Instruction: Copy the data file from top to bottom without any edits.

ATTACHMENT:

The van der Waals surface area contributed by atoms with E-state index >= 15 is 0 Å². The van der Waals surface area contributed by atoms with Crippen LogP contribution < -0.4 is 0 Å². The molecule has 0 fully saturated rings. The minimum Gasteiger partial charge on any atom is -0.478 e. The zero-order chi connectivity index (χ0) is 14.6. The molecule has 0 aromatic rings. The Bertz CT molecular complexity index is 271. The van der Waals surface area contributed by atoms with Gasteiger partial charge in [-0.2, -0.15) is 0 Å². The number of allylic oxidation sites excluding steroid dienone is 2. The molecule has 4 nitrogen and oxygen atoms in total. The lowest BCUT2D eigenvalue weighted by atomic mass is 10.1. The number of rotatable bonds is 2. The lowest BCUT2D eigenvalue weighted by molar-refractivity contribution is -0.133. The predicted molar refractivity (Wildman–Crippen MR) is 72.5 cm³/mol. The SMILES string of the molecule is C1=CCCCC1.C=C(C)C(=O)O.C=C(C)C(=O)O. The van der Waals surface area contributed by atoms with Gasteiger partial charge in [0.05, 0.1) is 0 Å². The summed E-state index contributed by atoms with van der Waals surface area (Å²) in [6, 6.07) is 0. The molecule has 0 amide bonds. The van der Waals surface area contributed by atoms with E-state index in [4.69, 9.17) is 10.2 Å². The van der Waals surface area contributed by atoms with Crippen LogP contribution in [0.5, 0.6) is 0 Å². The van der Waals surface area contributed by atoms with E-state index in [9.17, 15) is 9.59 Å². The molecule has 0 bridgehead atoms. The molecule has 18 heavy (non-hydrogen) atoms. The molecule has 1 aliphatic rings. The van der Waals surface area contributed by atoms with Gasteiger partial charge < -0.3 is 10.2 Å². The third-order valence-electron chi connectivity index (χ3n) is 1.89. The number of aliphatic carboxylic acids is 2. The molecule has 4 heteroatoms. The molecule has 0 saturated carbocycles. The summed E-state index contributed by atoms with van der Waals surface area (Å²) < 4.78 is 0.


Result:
The van der Waals surface area contributed by atoms with E-state index >= 15 is 0 Å². The van der Waals surface area contributed by atoms with Crippen LogP contribution < -0.4 is 0 Å². The molecule has 0 fully saturated rings. The minimum Gasteiger partial charge on any atom is -0.478 e. The zero-order chi connectivity index (χ0) is 14.6. The molecule has 0 aromatic rings. The Bertz CT molecular complexity index is 271. The van der Waals surface area contributed by atoms with Gasteiger partial charge in [-0.2, -0.15) is 0 Å². The number of allylic oxidation sites excluding steroid dienone is 2. The molecule has 4 nitrogen and oxygen atoms in total. The lowest BCUT2D eigenvalue weighted by atomic mass is 10.1. The number of rotatable bonds is 2. The lowest BCUT2D eigenvalue weighted by molar-refractivity contribution is -0.133. The predicted molar refractivity (Wildman–Crippen MR) is 72.5 cm³/mol. The SMILES string of the molecule is C1=CCCCC1.C=C(C)C(=O)O.C=C(C)C(=O)O. The van der Waals surface area contributed by atoms with Gasteiger partial charge in [0.05, 0.1) is 0 Å². The summed E-state index contributed by atoms with van der Waals surface area (Å²) in [6, 6.07) is 0. The molecule has 0 amide bonds. The van der Waals surface area contributed by atoms with E-state index in [4.69, 9.17) is 10.2 Å². The van der Waals surface area contributed by atoms with Crippen LogP contribution in [0.5, 0.6) is 0 Å². The van der Waals surface area contributed by atoms with E-state index in [9.17, 15) is 9.59 Å². The molecule has 0 bridgehead atoms. The molecule has 18 heavy (non-hydrogen) atoms. The molecule has 1 aliphatic rings. The van der Waals surface area contributed by atoms with Gasteiger partial charge < -0.3 is 10.2 Å². The third-order valence-electron chi connectivity index (χ3n) is 1.89. The number of aliphatic carboxylic acids is 2. The molecule has 4 heteroatoms. The molecule has 0 saturated carbocycles. The summed E-state index contributed by atoms with van der Waals surface area (Å²) < 4.78 is 0.